Alcoa supplies marine aluminum for Navy’s combat ship program
April 2012 - This past January in Mobile, Ala., one of the single largest uses of aluminum in the world was christened into service with traditional pomp and the smash of a champagne bottle. As the second ship of the Independence-class, 12-vessel Littoral Combat Ship (LCS) program, the USS Coronado is designed to be responsive and nimble in shallower shoreline areas.
The agile, 127-meter (about 416 feet) vessel is constructed from aluminum, much of which Alcoa Inc., Pittsburgh, supplied. Hundreds of thousands of pounds of Alcoa’s 5083 alloy, an aluminum grade resistant to extreme environments like saltwater, make up the ship’s hull. An Alcoa press release indicates the USS Coronado features a trimaran hull, a design that offers stability, endurance, shallow draft and a flight deck larger than any other Navy surface combatant. The maneuverable ship has a maximum speed of more than 45 knots (approximately 50 mph).
The 5083 alloy allows for the ship to be lighter, stronger and faster, says Kevin Lowery, director of communications for Alcoa’s global rolled products. Such characteristics are necessary for operations in the littoral zone, which the Office of Naval Research defines as waters between the shore and up to 600 feet out into the water.
“[Aluminum] is an enabler for many of the other aspects of the ship,” Lowery says. “Because it is lighter than steel yet has the same if not better performance in terms of strength and durability, it allows the ship to improve its speed, maneuverability and agility while still protecting people.”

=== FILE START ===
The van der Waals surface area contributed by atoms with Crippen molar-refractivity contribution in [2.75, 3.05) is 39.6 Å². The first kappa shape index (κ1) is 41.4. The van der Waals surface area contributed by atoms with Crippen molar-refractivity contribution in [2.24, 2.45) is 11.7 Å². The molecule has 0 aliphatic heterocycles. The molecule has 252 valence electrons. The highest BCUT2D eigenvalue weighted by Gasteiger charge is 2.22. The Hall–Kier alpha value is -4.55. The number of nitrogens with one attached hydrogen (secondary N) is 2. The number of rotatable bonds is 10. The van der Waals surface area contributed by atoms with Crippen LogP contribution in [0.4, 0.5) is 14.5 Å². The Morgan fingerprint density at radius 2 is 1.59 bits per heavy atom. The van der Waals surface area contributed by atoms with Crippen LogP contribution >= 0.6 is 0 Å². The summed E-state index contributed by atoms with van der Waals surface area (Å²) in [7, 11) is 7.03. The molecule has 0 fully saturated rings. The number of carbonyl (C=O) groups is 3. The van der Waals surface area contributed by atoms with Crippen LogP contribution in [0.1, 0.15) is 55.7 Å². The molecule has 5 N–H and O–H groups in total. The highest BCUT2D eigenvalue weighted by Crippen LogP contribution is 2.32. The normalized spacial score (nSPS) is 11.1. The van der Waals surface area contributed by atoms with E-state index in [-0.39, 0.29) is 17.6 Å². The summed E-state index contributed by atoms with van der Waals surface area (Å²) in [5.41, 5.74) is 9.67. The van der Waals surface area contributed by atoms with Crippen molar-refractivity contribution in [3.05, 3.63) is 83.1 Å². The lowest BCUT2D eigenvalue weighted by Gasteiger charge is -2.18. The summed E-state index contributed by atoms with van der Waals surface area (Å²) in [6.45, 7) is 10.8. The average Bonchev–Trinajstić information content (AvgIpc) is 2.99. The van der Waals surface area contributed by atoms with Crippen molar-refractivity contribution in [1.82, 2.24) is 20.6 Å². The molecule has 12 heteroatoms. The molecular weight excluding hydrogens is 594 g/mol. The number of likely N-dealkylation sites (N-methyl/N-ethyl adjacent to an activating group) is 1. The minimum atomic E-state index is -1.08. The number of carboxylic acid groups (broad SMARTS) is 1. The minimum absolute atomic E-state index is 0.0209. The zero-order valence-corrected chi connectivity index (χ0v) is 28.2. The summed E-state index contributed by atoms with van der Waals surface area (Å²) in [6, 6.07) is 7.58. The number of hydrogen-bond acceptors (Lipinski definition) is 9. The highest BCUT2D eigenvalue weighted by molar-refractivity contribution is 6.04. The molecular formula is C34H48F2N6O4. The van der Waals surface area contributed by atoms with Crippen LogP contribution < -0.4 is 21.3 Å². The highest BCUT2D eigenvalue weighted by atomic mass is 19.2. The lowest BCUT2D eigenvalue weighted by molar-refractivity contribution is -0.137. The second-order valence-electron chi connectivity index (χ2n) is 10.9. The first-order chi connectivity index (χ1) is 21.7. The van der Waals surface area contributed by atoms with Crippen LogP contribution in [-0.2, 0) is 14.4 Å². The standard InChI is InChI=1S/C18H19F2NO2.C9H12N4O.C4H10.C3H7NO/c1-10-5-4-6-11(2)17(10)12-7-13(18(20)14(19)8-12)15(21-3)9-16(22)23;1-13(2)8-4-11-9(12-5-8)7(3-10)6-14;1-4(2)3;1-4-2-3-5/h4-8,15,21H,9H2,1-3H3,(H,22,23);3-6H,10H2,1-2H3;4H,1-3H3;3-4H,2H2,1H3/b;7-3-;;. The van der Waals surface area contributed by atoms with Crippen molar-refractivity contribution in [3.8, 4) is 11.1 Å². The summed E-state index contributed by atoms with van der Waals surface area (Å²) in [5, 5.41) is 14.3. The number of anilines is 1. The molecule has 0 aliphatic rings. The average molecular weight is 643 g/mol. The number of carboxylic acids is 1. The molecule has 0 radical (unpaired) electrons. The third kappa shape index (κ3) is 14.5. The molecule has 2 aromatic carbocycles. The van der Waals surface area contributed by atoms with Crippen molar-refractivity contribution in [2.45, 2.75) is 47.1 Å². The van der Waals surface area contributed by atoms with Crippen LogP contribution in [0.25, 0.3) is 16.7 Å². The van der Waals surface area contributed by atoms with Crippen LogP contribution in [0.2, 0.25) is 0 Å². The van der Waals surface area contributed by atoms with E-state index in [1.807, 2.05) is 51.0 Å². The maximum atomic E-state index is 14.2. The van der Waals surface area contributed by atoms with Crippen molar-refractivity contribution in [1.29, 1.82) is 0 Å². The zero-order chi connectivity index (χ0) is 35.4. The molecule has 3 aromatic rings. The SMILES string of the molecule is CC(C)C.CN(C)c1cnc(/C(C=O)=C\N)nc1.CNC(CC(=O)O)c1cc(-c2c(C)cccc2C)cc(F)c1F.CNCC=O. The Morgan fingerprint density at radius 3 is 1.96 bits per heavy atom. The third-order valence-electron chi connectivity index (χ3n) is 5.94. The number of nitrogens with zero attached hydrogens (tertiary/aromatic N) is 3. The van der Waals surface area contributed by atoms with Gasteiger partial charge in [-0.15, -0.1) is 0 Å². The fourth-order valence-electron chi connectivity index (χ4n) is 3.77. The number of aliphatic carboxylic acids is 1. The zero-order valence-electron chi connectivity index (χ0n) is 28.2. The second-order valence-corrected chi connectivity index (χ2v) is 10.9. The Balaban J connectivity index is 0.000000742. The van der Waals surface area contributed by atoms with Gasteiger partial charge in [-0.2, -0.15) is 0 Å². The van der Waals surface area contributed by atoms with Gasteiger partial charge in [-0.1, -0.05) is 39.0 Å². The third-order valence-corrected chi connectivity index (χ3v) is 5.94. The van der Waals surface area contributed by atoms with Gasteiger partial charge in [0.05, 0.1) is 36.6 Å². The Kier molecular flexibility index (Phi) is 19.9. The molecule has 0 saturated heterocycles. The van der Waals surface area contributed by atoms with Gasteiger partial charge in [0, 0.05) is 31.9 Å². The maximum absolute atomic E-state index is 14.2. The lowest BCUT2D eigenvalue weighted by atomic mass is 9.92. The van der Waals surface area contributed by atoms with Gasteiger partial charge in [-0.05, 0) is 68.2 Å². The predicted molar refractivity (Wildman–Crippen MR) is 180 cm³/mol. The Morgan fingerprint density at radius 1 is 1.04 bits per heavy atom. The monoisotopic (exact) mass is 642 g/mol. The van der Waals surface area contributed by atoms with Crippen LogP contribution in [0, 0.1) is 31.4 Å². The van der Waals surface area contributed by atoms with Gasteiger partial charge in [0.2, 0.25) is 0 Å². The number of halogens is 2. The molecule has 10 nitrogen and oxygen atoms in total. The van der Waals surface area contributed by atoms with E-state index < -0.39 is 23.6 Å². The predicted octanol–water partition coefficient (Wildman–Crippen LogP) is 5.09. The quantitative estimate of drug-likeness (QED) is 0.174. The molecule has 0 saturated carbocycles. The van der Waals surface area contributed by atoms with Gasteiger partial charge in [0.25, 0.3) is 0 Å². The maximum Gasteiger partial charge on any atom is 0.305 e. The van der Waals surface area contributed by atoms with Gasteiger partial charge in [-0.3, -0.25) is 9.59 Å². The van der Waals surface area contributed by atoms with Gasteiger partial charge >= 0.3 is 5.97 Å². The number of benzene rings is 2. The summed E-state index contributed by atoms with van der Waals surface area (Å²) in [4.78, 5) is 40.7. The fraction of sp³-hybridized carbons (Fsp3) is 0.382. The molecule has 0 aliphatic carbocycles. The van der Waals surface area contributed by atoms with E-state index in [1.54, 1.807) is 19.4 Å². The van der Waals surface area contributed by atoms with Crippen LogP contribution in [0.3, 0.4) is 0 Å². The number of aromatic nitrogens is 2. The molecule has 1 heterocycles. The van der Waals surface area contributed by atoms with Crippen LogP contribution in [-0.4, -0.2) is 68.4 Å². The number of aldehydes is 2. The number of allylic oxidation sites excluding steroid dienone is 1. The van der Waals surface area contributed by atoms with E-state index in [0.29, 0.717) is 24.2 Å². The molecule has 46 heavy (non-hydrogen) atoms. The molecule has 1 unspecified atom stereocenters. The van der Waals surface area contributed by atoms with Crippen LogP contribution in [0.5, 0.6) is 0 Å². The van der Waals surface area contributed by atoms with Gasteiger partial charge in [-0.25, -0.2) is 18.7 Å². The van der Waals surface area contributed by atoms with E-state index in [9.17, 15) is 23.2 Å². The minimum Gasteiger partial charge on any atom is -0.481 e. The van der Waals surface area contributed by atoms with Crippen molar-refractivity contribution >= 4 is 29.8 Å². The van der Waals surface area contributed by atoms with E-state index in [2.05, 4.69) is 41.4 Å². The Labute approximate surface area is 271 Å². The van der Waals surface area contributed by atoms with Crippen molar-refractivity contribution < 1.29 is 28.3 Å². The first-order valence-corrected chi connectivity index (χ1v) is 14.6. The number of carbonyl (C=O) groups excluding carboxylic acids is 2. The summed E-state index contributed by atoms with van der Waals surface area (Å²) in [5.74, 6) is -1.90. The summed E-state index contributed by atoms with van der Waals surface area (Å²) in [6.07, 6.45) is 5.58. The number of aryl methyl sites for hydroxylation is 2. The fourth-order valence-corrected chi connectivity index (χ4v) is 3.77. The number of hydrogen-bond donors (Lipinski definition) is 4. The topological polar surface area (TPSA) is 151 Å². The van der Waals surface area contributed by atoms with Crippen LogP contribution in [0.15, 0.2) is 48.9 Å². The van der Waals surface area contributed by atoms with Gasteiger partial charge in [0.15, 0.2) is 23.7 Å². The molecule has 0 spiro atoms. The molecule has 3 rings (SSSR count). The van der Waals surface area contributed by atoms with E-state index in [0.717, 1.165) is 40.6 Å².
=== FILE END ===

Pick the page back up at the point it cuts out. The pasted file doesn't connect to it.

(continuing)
Alcoa Defense, the branch of Alcoa that fabricates aluminum for military applications, produced the marine aluminum plate for defense contractor Austal USA, Mobile, Ala. Austal specializes in custom aluminum vessels for defense and commercial uses.
“Austal selected Alcoa aluminum for this critical supply contract for many reasons, including our unmatched dimensional capabilities of our rolling mills—delivering the widest range of sizes available in the industry,” said David Dobson, president of Alcoa Defense, in a press release. “Alcoa and Austal are working together to introduce innovative flight-deck tie downs, aluminum armor solutions and large, thick plate sub-assemblies to subsequent LCS vessels that will take even more weight off the ship and improve shipbuilding efficiency.”
According to Alcoa, the company’s Davenport Works in Riverdale, Iowa, shipped the aluminum. “In total, there’s about 1 million pounds per ship,” Lowery says.
Designated as LCS 4, the USS Coronado and other LCS ships can be outfitted with reconfigurable payloads called mission packages, that can be switched quickly depending on the need, such as mine countermeasure, anti-submarine and surface warfare, according to a Navy press release. The mission packages are supported by special detachments that deploy manned or unmanned vehicles and sensors.
Along with marine plate, Alcoa Defense also supplies fabricated aluminum subassemblies for the Austal LCS.
“We believe in the right material for the right application,” Lowery says. “Through our alloy development work, we’ve created alloys that meet the conditions found on the moon to underwater. So we’ve developed alloys that don’t corrode.”
Alcoa Defense and the Davenport facility are providing Austal with high-quality aluminum for the Joint High Speed Vessel (JHSV) program, another Navy endeavor, in addition to the LCS program.
“They are two very different ships with very different mission requirements,” Lowery adds.
According to the Navy, which has a sizable presence in Coronado, Calif., the LCS is the third ship to be named for the San Diego-area city. This continues the practice of naming the agile LCS vessels after American mid-sized cities and communities. However, the next LCS to be built may be bucking tradition for perhaps an equally honorable recognition: The Navy announced in February that the LCS 10 will be named for former Arizona congresswoman Gabrielle Giffords. MM